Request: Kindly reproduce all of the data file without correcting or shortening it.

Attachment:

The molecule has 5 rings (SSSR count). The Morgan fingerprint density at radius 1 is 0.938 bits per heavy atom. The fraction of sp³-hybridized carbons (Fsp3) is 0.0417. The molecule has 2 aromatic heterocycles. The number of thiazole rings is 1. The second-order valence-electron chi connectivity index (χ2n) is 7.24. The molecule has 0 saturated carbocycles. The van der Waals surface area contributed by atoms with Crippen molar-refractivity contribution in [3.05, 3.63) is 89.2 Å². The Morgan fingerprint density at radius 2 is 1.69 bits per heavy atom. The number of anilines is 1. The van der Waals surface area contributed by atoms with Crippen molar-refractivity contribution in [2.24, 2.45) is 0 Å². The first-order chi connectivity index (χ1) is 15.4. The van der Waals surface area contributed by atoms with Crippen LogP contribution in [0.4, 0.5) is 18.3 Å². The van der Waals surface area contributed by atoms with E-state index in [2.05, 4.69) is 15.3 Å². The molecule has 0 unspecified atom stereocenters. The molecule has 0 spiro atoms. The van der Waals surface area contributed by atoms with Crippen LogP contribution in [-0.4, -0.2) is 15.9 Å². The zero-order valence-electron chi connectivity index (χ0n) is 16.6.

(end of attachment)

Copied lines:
The molecule has 5 rings (SSSR count). The Morgan fingerprint density at radius 1 is 0.938 bits per heavy atom. The fraction of sp³-hybridized carbons (Fsp3) is 0.0417. The molecule has 2 aromatic heterocycles. The number of thiazole rings is 1. The second-order valence-electron chi connectivity index (χ2n) is 7.24. The molecule has 0 saturated carbocycles. The van der Waals surface area contributed by atoms with Crippen molar-refractivity contribution in [3.05, 3.63) is 89.2 Å². The Morgan fingerprint density at radius 2 is 1.69 bits per heavy atom. The number of anilines is 1. The van der Waals surface area contributed by atoms with Crippen molar-refractivity contribution in [2.24, 2.45) is 0 Å². The first-order chi connectivity index (χ1) is 15.4. The van der Waals surface area contributed by atoms with Crippen LogP contribution in [0.4, 0.5) is 18.3 Å². The van der Waals surface area contributed by atoms with E-state index in [2.05, 4.69) is 15.3 Å². The molecule has 0 unspecified atom stereocenters. The molecule has 0 spiro atoms. The van der Waals surface area contributed by atoms with Crippen LogP contribution in [-0.4, -0.2) is 15.9 Å². The zero-order valence-electron chi connectivity index (χ0n) is 16.6.